Posted Oct. 20, 2020 | By Margaret Gregory, email@example.com
Shandrea Foster knows what it means to battle the ravages of breast cancer. When Foster was just a young girl, her mother was diagnosed with breast cancer at the age of 26.
“That certainly colors your perspective when you watch someone you love going through something so traumatic at such a young age,” she says. Thankfully, her mother is now a twenty-year survivor.
As her mother progressed through treatment, Foster’s interest in following a science-focused career continued to grow. She earned her bachelor’s degree in biology with a minor in psychology with leadership distinction in research from the University of South Carolina College of Arts and Sciences in 2015.
During her undergraduate studies, Foster’s focus on breast cancer became a central part of her studies. She conducted research projects centered around breast cancer and allelic differences among African Americans. Allelic variation describes the presence or number of different allele forms at a particular locus or place on a chromosome. These variations can serve as an indicator of genetic variations that may cause higher incidences of breast cancer.
Her mother’s disease also pushed her toward an interest in genetic counseling.
“In 2014 my mother had seen a genetic counselor. That was about the same time that I was beginning to consider my career path,” she says. “I began learning more about what genetic counselors do, and I applied to the program.”
Foster completed her Masters in Genetic Counseling from the UofSC School of Medicine Columbia in 2018.
Foster now provides genetic counseling services to breast cancer patients at University Health Care System in Augusta, Georgia, as well as serving as a preceptor to students from the UofSC School of Medicine’s genetic counseling program. She now has the opportunity to work directly with patients, providing education to them about what they can expect as they move through their treatment and after treatment, while also helping to train the next generation of genetic counselors.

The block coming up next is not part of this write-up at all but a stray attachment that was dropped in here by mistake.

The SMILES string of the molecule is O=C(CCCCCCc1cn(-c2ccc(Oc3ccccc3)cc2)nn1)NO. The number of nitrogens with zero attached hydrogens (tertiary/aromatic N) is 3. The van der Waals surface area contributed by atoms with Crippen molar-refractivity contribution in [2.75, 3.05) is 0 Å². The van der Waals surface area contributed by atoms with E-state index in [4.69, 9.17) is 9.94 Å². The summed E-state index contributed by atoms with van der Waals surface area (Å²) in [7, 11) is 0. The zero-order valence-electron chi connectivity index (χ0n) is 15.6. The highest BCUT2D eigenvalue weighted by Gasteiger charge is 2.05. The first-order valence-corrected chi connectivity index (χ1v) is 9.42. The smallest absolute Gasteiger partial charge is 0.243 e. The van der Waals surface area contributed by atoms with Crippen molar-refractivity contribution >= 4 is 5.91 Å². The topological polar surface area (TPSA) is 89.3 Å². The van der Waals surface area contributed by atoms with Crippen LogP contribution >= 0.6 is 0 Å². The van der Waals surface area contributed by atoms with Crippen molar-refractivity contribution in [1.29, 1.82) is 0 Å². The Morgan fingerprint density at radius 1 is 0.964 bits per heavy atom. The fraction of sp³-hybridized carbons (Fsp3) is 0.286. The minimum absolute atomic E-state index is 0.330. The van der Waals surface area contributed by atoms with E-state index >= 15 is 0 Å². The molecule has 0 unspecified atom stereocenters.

“Genetic testing can give us great insight into what to expect in the future for a patient, and it tells us about the present for their surgical decisions and possible medications,” she says. “We work with them to talk about how to proceed in the present and what they might face in the future.”
Foster recommends that everyone should ask their family members about their medical history.
“The one thing I hear patients say is that they did not know they had a family member who had cancer,” she says. “Being educated on your family history is important, but too often, family members don’t choose to share that kind of information.”
Foster also focuses on educating patients on awareness of signs and symptoms of breast cancer. “You have to listen to your body,” she says. “Be aware of what age you should begin screenings, and if you are of a certain ethnicity or have a family history, you may need to begin screenings even earlier. The earlier you catch it, you have more options for treatment.”
Because of her family history, Foster is on track to begin high-risk screenings and she is encouraging her siblings, even her brother, to start their screenings at an early age as well.
“Genetics is always changing and growing,” she adds. “My mom may even want to revisit to see what testing is available in the future to avoid or reduce the risk of a second cancer.”
To learn more about breast cancer screening, visit the guidelines provided by the American Cancer Society.
Faculty from the UofSC genetic counseling program also provide clinical services, including counseling for individuals with a personal or family history of cancer, through Prisma Health. To learn more about the University of South Carolina School of Medicine Masters of Genetic Counseling program, click here.